What’s a Good Debt-to-Income Ratio?
- When you apply for a loan. lenders calculate your debt-to-income ratio, or DTI.
- Your DTI is the total of your monthly account payments, including your rent or mortgage, divided by your before-tax income.
- A good DTI is 36% or less; some lenders may approve loans with DTIs as high as 50%.
If you want to manage your money responsibly, you probably already know that you should review your finances at least once a month. You might also check your bank account for unauthorized charges, make sure your bills are all paid, and look at your credit score periodically. But you still may not have a complete picture of your finances if you aren’t reviewing your debt-to-income (DTI) ratio along with all of these other factors.
So, what’s a good debt-to-income ratio? Simply stated, the lower the better. A high debt-to-income ratio makes it harder to get a loan and could also be a warning sign that your overall credit health—and your credit score—may be heading downhill.
Monitoring your DTI could provide early warning signs that you need to start cutting back expenses or managing your debt better. That’s why it’s important to keep track of your debt-to-income ratio, understand how to calculate it, and know how to reduce your debt-to-income ratio if it’s too high.
What is debt-to-income ratio?
What is DTI? It’s the percentage of your monthly income that goes toward paying your debt and the resulting amount of income you have left over at the end of the month, after you have paid your bills. Your creditors calculate your DTI to understand how much your current debt impacts your finances, allowing them to figure out how much additional debt you can afford.
If a creditor thinks that your debt-to-income ratio is too high, they may consider you a borrowing risk and decide not to lend to you. On the other hand, you could get approved for a loan or mortgage more easily if you have a lower debt-to-income ratio because your creditors may feel that you will be more likely to pay back the loan since your money isn’t already tied up in other debts.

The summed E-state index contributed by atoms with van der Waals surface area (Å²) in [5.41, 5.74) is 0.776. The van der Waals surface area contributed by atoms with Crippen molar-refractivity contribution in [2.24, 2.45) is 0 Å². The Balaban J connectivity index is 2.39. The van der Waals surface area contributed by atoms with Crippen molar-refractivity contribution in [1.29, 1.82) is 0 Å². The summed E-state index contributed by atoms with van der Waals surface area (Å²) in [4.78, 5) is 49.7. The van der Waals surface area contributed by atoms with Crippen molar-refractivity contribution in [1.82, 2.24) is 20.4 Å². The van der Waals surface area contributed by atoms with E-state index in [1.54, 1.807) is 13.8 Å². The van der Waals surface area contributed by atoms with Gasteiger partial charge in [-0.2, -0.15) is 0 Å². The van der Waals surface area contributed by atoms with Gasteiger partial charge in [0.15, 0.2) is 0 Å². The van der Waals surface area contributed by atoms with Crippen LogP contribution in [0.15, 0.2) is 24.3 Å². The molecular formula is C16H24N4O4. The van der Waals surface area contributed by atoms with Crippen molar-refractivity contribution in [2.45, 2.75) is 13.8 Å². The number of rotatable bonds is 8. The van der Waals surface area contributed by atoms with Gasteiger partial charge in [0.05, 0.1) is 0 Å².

Unless you are making a major purchase that adds to your debt amount, your goal should always be to lower your debt-to-income ratio so that you can focus on saving for the future. The less dependent you are on debt, the more energy you can put toward building wealth and preparing for emergencies by saving your extra money in an emergency fund.
What’s the difference between debt-to-income ratio and credit score?
It’s true that a low debt-to-income ratio could help you qualify for a loan and a lower interest rate, but your credit score is also a major part of a creditor’s decision making process. While your DTI might help a creditor decide how much to lend to you, your credit score could also affect your loan terms, like the length of your loan and your annual percentage rate (APR).
The credit score really matters when you are looking to take out a new line of credit, like a loan or mortgage. Your payment history, credit utilization, and credit history all contribute to your credit score, which in turn helps creditors determine your likelihood to pay back the loan (referred to as your creditworthiness). If you have a low credit score, you may have a hard time getting a low interest rate on the loan.
Debt-to-income ratio, on the other hand, helps creditors know if they should lend to you in the first place. If they decide that it’s too high, they won’t lend to you. As a result, your debt-to-income ratio and credit score both contribute to your creditworthiness.
How do you calculate debt-to-income ratio?
It’s simple to calculate your debt-to-income ratio on your own, and you should do it regularly. All you need to do is add up all of the monthly debt payments you make to credit cards, personal loans, mortgages, and any other debt. Then, divide that total number by your gross monthly income (before taxes). Finally, multiply the number by 100 to get the percentage of debt to income.
In mathematical terms, this is how to calculate debt-to-income ratio:
([Total Debt Payments] / [Gross Income]) x 100 = [Debt-to-income ratio]
For example, if you put a total of $2,500 towards your debt every month and your monthly income before taxes is $6,000, your debt-to-income ratio would be 41.67 percent.
What’s a good debt-to-income ratio?